[P][FONT face=Arial Narrow color=#000000][STRONG]Regional Airlines.[/STRONG] We can expect to hear the usual suspects in the media trumpet how regional airlines will continue to prosper, even with a United bankruptcy. Wrong. Carriers operating as United Express, such as Skywest and ACA are tethered to the future of United. If it goes into bankruptcy, its regional partners will see their revenues hammered as well. If, as a doomsday scenario, United can''t get out of Chapter and goes completely down, it will deal a near-lethal blow to its regional partners as well. You cannot find homes quickly for 40 to 60 CRJs.[/FONT][/P]
[P][FONT face=Arial Narrow color=#000000][STRONG]Air Service Levels[/STRONG]. If United cuts service to small or mid-size communities, there is no guarantee that there will be any replacement. The academics tell us that the elimination of capacity will be good. What they don''t know is that the elimination will not be uniform, and it will affect cities that are by and large not over-served, and can ill-afford to lose any air service. [/FONT][/P]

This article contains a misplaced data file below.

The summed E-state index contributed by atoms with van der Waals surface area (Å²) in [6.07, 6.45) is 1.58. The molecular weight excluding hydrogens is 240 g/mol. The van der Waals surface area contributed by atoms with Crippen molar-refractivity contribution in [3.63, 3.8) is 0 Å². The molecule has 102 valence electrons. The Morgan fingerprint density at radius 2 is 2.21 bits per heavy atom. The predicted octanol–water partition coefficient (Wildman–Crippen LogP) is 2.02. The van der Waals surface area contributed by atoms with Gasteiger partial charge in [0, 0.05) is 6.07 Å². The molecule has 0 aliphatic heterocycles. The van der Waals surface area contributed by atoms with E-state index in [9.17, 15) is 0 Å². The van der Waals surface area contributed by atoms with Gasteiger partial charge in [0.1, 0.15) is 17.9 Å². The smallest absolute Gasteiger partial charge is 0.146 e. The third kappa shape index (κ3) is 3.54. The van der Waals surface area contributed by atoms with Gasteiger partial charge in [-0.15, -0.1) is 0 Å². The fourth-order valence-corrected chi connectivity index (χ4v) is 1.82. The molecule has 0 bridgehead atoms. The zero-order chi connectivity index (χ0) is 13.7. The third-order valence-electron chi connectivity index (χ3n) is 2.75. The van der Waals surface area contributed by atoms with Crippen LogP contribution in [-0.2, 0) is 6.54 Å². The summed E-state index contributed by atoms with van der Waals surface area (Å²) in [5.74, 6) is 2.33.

[P][FONT face=Arial Narrow color=#000000]These are just the economic issues. There are human costs and human victims of a bankruptcy filing. The small vendors who can''t make payroll when they find they''re just unsecured creditors. Employees out of work (and there will be layoffs.) Small airports and other vendors finding that anything United paid them within 90 days of the filing the court wants back. The list goes on and on.[/FONT][/P]
[P][STRONG][FONT face=Arial Narrow color=#000080]Can United Avoid Bankruptcy?[/FONT][FONT face=Arial Narrow color=#000000] [/STRONG]Six weeks ago, yes. Now, after the public has been spooked with all the media stories, maybe not. One thing to think about. Amid all the efforts to turn the airline around, it seems one United stakeholder is rarely mentioned, and clearly not much considered. But it''s the one that really holds the future of United. The one that is being alienated. It''s the [EM]customer[/EM], and the business travel customer in particular. Instead of seeking ways to increase the value perception of United, its management has instead almost gone out of their way to run these people off. Closing lounges for million-mile passengers, implementing dumb fare rules, assuring no waivers and favors. [/FONT][/P]